thought this advance of money most unconstitutional, and observed that it would, if acquiesced in, open a door to abuses of which no man could see the end. The same might be done for Bristol, or any other town which happened to be in favour with the Treasury. The town would first get the money from the Treasury, and then it would only remain to be justified to the House, which was easier than to make out a case for obtaining it from Parliament. Under a Government less pure, the loan might be open to the charge of being granted for the sake of parliamentary influence.
§ General Gascoyne
contended, that the warehouse in question afforded most ample security to the Government, as more than 50,000l. had been laid out on it before the money was borrowed from Government. The part which was not used by Government was let out by them, and had produced sometimes 10,000l. a year.—so much for the overcharge of rent. He could not speak as to the law of the case; but as to the usage, the loan to Liverpool was by no means singular. Money had been granted to the London and other Dock Companies. The money which should hare been applied to build a 845 walled dock, had been diverted to the purpose of building a warehouse foe the Government, and of course the Corporation was justified in applying to the Parliament, or rather the Treasury.
§ Sir J. Newport
said, that though the hon. general did not profess to be acquainted with the constitution, he seemed well acquainted with the best way of procuring money for his constituents. The hon. member for Liverpool had asserted, that large sums had formerly been granted to the London Dock and other companies. But then they had been granted by the authority of Parliament. If the precedent of Liverpool were admitted, why might it not be extended to Bristol, to Glasgow, to Dublin, or to Cork?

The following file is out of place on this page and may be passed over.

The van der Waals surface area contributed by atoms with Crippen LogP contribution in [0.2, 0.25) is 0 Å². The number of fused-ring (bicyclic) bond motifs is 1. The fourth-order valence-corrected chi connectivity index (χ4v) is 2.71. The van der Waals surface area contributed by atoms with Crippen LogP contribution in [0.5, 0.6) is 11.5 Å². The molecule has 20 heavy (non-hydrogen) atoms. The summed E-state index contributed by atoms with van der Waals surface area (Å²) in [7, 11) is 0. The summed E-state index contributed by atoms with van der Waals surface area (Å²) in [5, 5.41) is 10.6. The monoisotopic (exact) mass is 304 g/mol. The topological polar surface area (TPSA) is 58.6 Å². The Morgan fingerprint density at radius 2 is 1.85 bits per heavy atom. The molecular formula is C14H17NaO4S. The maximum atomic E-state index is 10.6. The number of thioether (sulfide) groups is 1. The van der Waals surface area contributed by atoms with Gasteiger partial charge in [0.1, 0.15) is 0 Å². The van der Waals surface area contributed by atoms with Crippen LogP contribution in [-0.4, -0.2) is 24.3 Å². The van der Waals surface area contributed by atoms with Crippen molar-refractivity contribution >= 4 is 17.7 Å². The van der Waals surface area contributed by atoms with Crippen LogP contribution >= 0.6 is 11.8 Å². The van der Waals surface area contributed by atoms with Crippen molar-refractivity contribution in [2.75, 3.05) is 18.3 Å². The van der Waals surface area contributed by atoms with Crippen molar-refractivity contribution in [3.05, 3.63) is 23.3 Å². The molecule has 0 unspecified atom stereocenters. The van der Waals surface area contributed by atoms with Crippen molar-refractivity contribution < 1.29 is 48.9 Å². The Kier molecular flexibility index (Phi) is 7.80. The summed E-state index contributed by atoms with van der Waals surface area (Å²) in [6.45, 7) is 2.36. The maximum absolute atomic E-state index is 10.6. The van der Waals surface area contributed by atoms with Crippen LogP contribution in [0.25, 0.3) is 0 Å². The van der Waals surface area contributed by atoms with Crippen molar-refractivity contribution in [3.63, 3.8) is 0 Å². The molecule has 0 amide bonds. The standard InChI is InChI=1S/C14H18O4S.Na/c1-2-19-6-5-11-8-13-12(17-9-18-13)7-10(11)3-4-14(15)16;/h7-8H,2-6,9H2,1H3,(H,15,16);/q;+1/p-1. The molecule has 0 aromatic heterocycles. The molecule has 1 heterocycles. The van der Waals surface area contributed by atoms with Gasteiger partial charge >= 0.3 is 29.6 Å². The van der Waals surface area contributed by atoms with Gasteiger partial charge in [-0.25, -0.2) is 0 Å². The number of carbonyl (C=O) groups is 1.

§ Mr. Bankes
expressed his conviction that his right hon. friend had acted from the purest motives, but argued that the principle on which he had so acted was utterly inadmissible. It was high time that such a practice, if it had prevailed to any extent, should be stopped; and he expressed his satisfaction to find that the motion was to be acceded to; as it would put Parliament in possession of the fact on that point.
§ Mr. Benson
warmly defended the conduct of the Corporation of Liverpool. An ample security had been given by them for the money advanced, the interest had been paid, and the whole transaction was one not of secresy, but of perfect, publicity.
§ Mr. W. Smith
reprobated placing the disposal of any part of the public revenue at the discretion of the Treasury, instead of the discretion of Parliament. At the same time, he did not attribute any blame to Government but that inadvertence.
§ The motion was then agreed to.